It's Finally My Time: Making Sure That Health In Retirement Will Be The Best It Can Be

| Friday, November 18, 2011
By Byron Jonas

Leaving a career for a pension is a subject many look upon with a mixture of dread and excitement and it is one of the major life stressors. Although many have, or opt, to work later in their lives these days, the net median time a person has to live on a pension has increased. Several recent longitudinal studies on aging indicate that the act of retiring itself increases the risk of chronic disease. Out of pocket medical expenses have increased significantly during the "golden" years. Old age is inevitable, and that means that you should have some kind of plan in place for health in retirement.

Most of the sweat from this process stems from worries about being able to have the level of income and the health to be able to enjoy your "golden years". The other sources of stress include having more free time to fill, with less money in your pocket to work with. There can be issues around self-esteem and identity that arise from no longer working. The changes to one's social status and social network also come to bear. All of these changes can contribute to adverse health consequences for the retiree.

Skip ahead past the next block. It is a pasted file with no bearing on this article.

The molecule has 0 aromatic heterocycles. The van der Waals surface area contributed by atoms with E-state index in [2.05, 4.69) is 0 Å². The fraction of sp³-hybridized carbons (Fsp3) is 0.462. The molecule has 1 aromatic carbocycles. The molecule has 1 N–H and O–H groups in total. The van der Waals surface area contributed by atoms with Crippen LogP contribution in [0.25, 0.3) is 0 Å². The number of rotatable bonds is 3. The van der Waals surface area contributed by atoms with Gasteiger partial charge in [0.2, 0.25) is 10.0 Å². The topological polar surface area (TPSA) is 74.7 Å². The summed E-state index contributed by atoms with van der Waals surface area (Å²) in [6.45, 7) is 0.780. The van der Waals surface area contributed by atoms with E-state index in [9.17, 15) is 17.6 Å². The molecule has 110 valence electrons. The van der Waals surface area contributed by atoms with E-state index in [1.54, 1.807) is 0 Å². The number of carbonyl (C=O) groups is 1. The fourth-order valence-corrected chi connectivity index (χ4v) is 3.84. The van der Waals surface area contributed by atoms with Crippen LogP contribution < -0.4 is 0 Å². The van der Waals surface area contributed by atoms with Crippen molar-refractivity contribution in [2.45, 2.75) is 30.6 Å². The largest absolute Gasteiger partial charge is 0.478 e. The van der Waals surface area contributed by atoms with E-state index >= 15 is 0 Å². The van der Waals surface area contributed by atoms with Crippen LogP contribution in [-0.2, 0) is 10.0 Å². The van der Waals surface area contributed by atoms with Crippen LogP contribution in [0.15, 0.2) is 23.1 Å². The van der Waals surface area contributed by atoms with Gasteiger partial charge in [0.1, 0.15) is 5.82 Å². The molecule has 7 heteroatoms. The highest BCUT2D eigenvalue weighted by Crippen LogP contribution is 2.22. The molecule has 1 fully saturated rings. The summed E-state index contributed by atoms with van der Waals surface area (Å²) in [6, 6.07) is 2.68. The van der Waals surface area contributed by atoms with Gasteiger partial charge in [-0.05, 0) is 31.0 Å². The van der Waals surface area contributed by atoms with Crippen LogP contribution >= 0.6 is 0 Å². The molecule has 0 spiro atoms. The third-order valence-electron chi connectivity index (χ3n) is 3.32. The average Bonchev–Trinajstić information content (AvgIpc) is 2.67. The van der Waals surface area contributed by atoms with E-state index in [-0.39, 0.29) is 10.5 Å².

With the exception of those who choose, or who must continue to work past the traditional vestment ages, the age of retiring has decreased by three years. Life expectancy has increased by three years, and the time for completing school has increased by two years. This increases the amount of time we can expect to be on a pension.

Studies in the United States and Britain have found that retirees have more diagnosed conditions than those who remain employed. In particular, chronic conditions, like arthritis. It especially increases the risk of heart disease and cancer. There is also a heightened incidence of diabetes, stroke, and psychiatric illness.

In some of these studies, 11% of the employed subjects had a diagnosis of chronic illness, whereas the incidence among the retired was twice as high. In some studies, severe heart and vascular disease (heart attack, stroke, etc) ran at four times greater among retirees.

The annual out of pocket expenses for retirees averaged rather high: $2,900 for those 55 to 65 years, and $4,400 for those 85 and older. There is a large spread in the amount of medical spending by this population with half spending less than $920 and 10% spending more than 4,800.

One can plan for the best possible health in retirement by first, well, having a plan at all. You can gather knowledge from the internet and other media, and utilize the expertise of the many professionals, such as financial planners, insurance agents, doctors, lawyers, and others who can help make your years more "golden".

About the Author:


Post a Comment